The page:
13.  Lock It In.  Use AE/AF Lock

Launch the camera app and get your subject in the frame. Tap the object/person you want to focus on and hold your finger on the screen for a few seconds and then release your finger after the blue focus square pulsates. The square will disappear and AE/AF Lock will appear at the bottom of the screen. The times I find this feature most helpful is when taking photos of moving objects like people, cars or animals. Anytime a subject is moving the camera wants to refocus, even if it’s just a head turn. I’ve lost a countless number of shots because of this. Now I just trigger the AE/AF lock and snap away.

14.  Color

Color can be a powerful allie when shooting photos. Shooting a sky with just a red umbrella in the frame or a women with a bright blue dress on in a sea of people wearing black and really make your subject pop. So look for scenarios where one particular color stands out from the rest, you’ll be amazed at how artistic your photo will looks.

For me to say This is Sri Lanka, I’d only be telling you half the story of this unique island off the coast of India.  I made a mistake in Sri Lanka that I rarely make when I travel.  I made a reservation at a hotel in Colombo and that’s the only plan I made.

Colombo is the capital city of Sri Lanka and it’s not the most desirable city in the world.  The hotel where I stayed was also being renovated so I was jolted awake every morning by the sound of a jackhammer.  I’m an easy going kind of guy and I go with the flow wherever I am in this world.  But the bang bang bang wake up call was a bit much even for me.  And, there was no way out of the reservation.  I tried.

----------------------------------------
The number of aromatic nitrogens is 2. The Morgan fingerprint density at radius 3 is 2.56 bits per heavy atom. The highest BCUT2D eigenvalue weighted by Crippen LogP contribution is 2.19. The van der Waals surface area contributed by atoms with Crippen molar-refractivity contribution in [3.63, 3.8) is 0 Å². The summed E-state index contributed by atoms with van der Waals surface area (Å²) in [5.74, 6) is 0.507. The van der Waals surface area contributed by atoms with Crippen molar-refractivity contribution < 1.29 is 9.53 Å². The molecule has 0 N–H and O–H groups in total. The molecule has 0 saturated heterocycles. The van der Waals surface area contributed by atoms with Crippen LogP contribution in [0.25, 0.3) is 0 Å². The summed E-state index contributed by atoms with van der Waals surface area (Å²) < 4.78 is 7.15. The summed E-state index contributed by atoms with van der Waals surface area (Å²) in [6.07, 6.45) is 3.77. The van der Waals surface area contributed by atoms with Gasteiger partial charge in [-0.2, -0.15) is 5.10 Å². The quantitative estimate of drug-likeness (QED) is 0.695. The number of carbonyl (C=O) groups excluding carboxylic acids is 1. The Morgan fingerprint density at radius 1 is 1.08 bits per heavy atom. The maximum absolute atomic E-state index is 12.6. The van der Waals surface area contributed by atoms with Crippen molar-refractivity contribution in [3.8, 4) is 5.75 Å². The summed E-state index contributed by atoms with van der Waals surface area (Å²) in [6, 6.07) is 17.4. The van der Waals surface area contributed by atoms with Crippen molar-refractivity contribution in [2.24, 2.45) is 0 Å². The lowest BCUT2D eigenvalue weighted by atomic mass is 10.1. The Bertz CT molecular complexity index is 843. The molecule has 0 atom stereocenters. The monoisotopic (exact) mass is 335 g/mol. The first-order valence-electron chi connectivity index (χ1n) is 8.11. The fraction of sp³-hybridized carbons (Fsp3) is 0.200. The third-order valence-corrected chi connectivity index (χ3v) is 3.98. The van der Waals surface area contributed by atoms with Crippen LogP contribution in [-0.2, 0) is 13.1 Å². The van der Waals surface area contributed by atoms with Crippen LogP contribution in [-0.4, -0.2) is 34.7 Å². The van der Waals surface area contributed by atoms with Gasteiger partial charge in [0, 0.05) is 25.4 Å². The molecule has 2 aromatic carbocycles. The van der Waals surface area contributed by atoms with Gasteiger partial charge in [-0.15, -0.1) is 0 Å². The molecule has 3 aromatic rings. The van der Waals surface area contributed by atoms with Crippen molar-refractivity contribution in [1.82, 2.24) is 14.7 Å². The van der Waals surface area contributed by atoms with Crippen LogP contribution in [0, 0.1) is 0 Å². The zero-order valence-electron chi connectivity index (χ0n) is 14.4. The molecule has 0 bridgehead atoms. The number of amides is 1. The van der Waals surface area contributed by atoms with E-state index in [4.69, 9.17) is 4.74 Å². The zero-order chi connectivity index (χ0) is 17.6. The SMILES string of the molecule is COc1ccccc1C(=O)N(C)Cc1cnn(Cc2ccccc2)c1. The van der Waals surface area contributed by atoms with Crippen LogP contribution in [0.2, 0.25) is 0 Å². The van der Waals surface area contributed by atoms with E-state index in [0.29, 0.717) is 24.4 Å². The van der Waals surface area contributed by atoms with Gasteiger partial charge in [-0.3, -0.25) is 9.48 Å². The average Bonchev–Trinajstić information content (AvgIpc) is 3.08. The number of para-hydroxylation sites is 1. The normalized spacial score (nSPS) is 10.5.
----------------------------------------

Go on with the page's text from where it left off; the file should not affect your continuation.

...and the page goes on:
So, I found a small beach resort near Galle in the southeast corner of Sri Lanka and I parked myself there until it was near time to leave.  This sounds like a bad attitude to have, but the truth is I just wanted peace and quiet.  I wanted to vegetate on a beach.  And, so I did.

By taking the action I did, I missed out on what Sri Lanka truly has to offer.  I have good reason to return one day to properly explore.

All that said, I was dropped in the middle of a Sri Lanka jungle as the beach resort was overbooked a couple of nights.  Going with the flow as I normally do, I went along and had an experience I’ll never forget.  The jungle was great and I still got the peace and quiet I was seeking save for the unknown creature sounds in the middle of the night.

As with any travel destination you’ll want to take great photos.  Consider the following travel photo tips:

Use the camera grid

The “rule of thirds” is a theory that images are more aesthetically appealing when the main subject lies one third of the way across, and down, your image – it makes an image more interesting than if you put the subject square in the middle. To help you with this there is an option to place a grid of thirds over your viewfinder screen. The button to turn this on isn’t found in the camera app itself but rather the “Photos & Camera” tab in the settings app.

It also has a bonus effect – the straight line helps put an end to images with distracting wonky horizons.

Boost the contrast